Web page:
The museum funds include over 27,000 archaeological findings discovered during the exploration of Klaipėda Old Town. These are findings from various places, the largest among them being the following: Klaipėda Castle site, the Theatre square, site adjacent to Tomo St., Didžiosios Vandens St., Vežėjų St, Žvejų St., Sukilėlių St., the suburbs of Friedrich, Vitė and Krūmamiestis and other old town premises. Findings have been accumulated since 1974 and Klaipėda Old Town has been explored by the following archaeologists: dr. V. Žulkus, dr. J. Genys, E. Paleckis, R. Sprainaitis, D. Elertas, R. Banytė, V. Bračiulis, R. Bračiulienė. The oldest finds from Klaipėda Old Town date as far back as 14th–15th centuries. Ceramics from these centuries are baked in reduction environment, and the prevailing décor is a circular geometric pattern. In the layers dating from the 15th century finds of the so-called white (Rhine) ceramics have been uncovered, the bases of which were decorated with wave patterns. Also of interest is a merchant’s stamp found in Žvejų street (15th c) and book mark from the Klaipėda Castle site. There are a number of forged iron nails – about 300 pieces, rivets used in constructions of vessels, fishermen’s boats and other wooden constructions. Work tools dating from the second half of the 14th c include a massive brass cast, a knife blade, a fragment of brass foundry lattice, portion of a double-sided stone mould, and unfinished articles from horn. The number of earthenware weights for nets found on the Klaipėda Castle site reaches as many as 16 and one of which is of cylindrical. In the castle site a silver coin of 1,1 cm diameter coined in the City of Torn at the time of Vinrich von Kniprode, the Great Master of the Order (1351–1382) was found. Bone and horn articles include two scorched fragments of a bone comb and several treated bone and horn billets. A rare finding is a die discovered for the first time in Lithuania. It is made of horn and is shaped in a flat-cylinder. There are several jewellery pieces from the castle site as well and these are findings peculiar to the Baltic people – horseshoe-shaped clasp with broad butts and a ring. Weaponry includes spearheads: in the 14th century layers as many as 266 items have been found. One of them is bulky – 13 cm long. The museum deposits also include stone cannon balls discovered on the castle site as well as samples of architectural ceramics: shaped bricks, trough ridge and flat tiles, etc. The most valuable finding from the Klaipėda castle site is a Renaissance gold ring with a diamond.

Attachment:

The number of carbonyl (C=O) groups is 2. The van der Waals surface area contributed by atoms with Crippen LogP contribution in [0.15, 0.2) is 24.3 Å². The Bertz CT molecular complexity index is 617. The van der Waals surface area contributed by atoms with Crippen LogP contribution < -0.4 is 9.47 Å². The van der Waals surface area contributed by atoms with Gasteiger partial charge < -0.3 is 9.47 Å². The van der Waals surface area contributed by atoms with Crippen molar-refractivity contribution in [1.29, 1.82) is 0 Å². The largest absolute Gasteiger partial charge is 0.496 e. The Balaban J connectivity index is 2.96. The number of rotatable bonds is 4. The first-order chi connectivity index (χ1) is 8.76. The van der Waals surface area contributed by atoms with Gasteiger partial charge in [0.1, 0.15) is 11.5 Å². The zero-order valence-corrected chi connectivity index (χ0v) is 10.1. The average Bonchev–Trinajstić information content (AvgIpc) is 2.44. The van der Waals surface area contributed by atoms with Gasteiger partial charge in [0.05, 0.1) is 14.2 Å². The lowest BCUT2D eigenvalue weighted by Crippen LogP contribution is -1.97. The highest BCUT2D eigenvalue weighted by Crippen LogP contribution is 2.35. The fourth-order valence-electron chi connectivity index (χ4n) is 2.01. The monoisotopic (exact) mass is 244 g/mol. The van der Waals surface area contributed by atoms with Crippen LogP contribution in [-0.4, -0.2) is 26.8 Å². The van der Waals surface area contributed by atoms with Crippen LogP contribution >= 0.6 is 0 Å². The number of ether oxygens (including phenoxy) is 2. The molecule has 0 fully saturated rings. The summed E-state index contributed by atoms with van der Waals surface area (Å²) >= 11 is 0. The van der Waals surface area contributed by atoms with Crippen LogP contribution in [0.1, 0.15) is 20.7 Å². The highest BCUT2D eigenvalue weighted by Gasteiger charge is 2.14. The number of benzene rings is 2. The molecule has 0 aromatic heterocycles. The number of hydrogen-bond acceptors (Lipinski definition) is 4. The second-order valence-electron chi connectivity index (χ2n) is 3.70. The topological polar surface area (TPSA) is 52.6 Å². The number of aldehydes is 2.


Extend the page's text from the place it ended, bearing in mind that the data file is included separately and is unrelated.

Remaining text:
The collection includes of variety of types of stove tiles and fragments with interesting ornamentation found in Klaipėda Old Town dating from the 16th century. Each tile sort (flat, cornice, frieze, cartouche-shaped, crown-shaped, etc.) is characterised by an original ornament. The oldest ones are flat tiles with square depressions adorned with trelage and symmetrical stylised floral ornament (end of 16th–17th c). There plenty of flat tiles adorned with floral and architectural motives (end of 16th–18 c), flat unglazed tiles with depressed interior adorned with stylised floral motive (with a flower buds in the centre), flat tiles adorned with "carpet" – floral ornament (mid 17th c). Also interesting are tiles found around Theatre square, and Didžioji Vandens street dating from the 16th century – decorative plates adorned with figures, portraits, and biblical subjects. Worth mentioning is a cornice unglazed tile of the 16th c from Theatre square which is adorned with heraldic motive.
The museum has samples of renovated ceramics of the 16th century – pots, pans, jars, pots on legs, a drinking vessel, an impressive decorative vase-decanter made of black ceramic in the first half of the 16th century.
From the later layers of Klaipėda Old Town (18th–19th c) great numbers of ceramics samples (some of the vessels have been restored), glass bottles, tools etc. have been collected. Well-preserved bowls with interesting décor have been found on the site between Tomo, Didžioji Vandens and Vežėjų streets. The bowls are agobed, glazed, adorned with oval spheres and stylised floral ornamentation. Of interest is a bowl/plate adorned inside with white angobe rectangles, triangle ornaments, glazed in green, diameter of the plate is 34 cm. The plate has been restored. Among more valuable findings from the aforementioned site are three chamber pots of stone, glazed on the side adorned with a blue glaze floral, heraldic motive. These are dated from end of the 18th c.
Quite a few fragments of Dutch smoking pipes made of kaolin clay have been unearthed in the layers dating from 18th century. Several hundred pipes and their fragments have been discovered in Klaipėda. There are bowls of different sizes and types and huge number of shaft fragments. The bowls are adorned with fine circular rectangles or depressions. The sides are even or adorned with relief leaf-shaped elevations. The pipes are adorned with circular indented diamond, square, circle, relief stylised floral patterns. Dutch-made pipes from the middle of the 18th century bear the inscription "Werwesse Gouda" on the shaft and those with the inscription "Fabrique Rostin" date from the second half of the 18th century.
These findings collected during the exploration of Klaipėda Old Town nicely supplement the museum exposition.